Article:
Monday, February 11, 2013
Writing a book is like...
I have a feeling that some people are afraid of grammar, just as some people are afraid of mathematics. In a way, they serve a similar purpose. Mathematics provides a set of rules for handling numbers: grammar provides a set of rules for handling words. In the latter case, rules are necessary in order to facilitate communication. Now, unlike maths, if the rules of grammar are broken, the process of communication does not completely break down. Even with mathematics, sometimes we are happy with an approximation. Usually, however, it is a good idea to get it as right as possible.
I understand that some people have difficulty coming to grips with the rules of grammar, and question their importance. Sometimes, however, I feel that the reaction is less a considered response than a defensive reaction: “What use is grammar anyway!” I think of it this way. If you are building a house, it is a good idea to have both a brilliant architect and an excellent builder. Sure, we may be able to live with a little shoddy workmanship here and there, but I bet we would rather not. It is similar with a book: the architecture is the story; the building materials are the words. Surely we want to get both the architecture and the building process right. Yes, we may be able to live with a few misspelt words, grammatical errors or clunky sentences; but surely we would rather not. Some people are better at getting the story right than at getting the words in place, and as a creative writer, your first priority is probably the story. Nevertheless, if you design a beautiful house but don’t build it well…?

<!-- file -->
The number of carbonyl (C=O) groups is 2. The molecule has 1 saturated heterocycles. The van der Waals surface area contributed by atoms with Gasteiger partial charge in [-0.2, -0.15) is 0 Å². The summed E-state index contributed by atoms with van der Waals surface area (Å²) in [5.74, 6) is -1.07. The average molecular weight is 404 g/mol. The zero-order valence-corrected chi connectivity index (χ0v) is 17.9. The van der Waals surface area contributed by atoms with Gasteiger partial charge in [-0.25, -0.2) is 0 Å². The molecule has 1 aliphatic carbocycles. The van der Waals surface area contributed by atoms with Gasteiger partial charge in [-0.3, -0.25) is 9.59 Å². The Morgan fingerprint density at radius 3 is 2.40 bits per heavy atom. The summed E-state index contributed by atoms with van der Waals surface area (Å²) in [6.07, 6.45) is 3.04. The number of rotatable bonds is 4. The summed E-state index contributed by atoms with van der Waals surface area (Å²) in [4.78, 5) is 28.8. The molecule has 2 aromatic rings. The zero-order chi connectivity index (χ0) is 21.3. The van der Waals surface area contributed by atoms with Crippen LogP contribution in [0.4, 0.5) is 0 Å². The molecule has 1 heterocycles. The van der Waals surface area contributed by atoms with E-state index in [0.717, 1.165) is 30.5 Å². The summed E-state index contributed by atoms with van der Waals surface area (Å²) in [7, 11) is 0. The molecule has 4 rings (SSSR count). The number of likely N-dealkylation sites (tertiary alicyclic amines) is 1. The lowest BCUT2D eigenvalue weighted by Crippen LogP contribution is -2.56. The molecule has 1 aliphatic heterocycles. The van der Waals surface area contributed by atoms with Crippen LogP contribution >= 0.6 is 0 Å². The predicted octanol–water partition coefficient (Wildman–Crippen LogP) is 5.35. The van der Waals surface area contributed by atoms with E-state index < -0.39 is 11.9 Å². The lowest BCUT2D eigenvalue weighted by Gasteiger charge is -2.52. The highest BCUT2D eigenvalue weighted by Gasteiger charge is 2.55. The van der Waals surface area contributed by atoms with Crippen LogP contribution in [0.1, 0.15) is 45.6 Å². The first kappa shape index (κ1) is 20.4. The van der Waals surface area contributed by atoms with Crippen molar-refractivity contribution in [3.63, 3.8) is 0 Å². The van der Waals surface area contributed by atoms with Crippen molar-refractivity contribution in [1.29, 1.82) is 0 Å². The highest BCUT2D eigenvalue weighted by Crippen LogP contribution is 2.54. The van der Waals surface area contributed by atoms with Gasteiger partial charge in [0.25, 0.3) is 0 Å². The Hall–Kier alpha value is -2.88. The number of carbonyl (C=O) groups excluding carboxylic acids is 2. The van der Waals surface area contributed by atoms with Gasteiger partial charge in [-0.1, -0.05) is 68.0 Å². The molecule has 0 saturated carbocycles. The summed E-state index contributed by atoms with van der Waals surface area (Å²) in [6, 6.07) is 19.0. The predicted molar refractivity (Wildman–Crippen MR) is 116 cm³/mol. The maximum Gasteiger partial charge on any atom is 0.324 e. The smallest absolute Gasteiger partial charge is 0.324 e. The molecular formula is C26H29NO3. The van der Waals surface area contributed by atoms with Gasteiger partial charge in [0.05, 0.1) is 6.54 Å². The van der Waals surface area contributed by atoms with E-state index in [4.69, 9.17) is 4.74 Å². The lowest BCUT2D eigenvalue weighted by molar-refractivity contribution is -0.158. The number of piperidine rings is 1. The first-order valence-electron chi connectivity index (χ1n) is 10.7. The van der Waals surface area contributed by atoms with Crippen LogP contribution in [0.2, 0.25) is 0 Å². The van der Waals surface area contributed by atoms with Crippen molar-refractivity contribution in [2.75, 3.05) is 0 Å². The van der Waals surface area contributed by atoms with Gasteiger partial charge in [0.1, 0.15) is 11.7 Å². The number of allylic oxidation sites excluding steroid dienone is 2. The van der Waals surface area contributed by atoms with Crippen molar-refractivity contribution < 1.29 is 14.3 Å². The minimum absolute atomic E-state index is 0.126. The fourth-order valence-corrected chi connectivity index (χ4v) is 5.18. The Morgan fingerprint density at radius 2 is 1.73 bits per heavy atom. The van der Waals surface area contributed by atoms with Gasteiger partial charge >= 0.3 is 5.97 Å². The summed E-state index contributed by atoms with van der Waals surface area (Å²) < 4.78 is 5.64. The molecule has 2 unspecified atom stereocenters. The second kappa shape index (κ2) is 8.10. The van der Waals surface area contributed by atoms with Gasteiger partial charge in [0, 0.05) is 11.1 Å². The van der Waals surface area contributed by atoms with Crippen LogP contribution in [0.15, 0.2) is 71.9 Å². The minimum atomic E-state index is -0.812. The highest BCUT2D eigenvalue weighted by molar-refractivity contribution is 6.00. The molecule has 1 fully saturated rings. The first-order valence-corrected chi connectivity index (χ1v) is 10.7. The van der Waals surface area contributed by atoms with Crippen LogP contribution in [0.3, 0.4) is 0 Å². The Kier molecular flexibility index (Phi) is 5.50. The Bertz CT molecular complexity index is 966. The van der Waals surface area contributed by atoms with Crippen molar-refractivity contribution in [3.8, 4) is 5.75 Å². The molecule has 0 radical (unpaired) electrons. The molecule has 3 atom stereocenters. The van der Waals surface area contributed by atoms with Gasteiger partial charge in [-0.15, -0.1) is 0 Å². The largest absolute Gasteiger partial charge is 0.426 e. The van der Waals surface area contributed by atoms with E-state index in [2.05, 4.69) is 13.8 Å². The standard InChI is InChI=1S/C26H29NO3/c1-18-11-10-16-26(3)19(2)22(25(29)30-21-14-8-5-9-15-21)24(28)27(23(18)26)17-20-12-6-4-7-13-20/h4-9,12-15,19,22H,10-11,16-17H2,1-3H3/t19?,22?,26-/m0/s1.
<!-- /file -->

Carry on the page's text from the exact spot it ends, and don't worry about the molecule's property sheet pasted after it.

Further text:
The job of a manuscript assessor, editor or proofreader is to help you get the building right. They won’t do it for you, but they will point out and help you to repair any parts that aren’t quite up to speed. Some of this is only a matter of taste and style; some of it is actually about ensuring that the building remains standing. If grammar terrifies or bores you, the editor can help you with that side of things.
Finally, I would emphasise that the pleasure I get from reading is not just about the story. I get as much pleasure from the texture of a book, from the way words are strung together, from a beautifully constructed sentence or paragraph. Although I can overlook things that aren’t quite up to scratch if the story is good, I find more pleasure when those elements are minimised.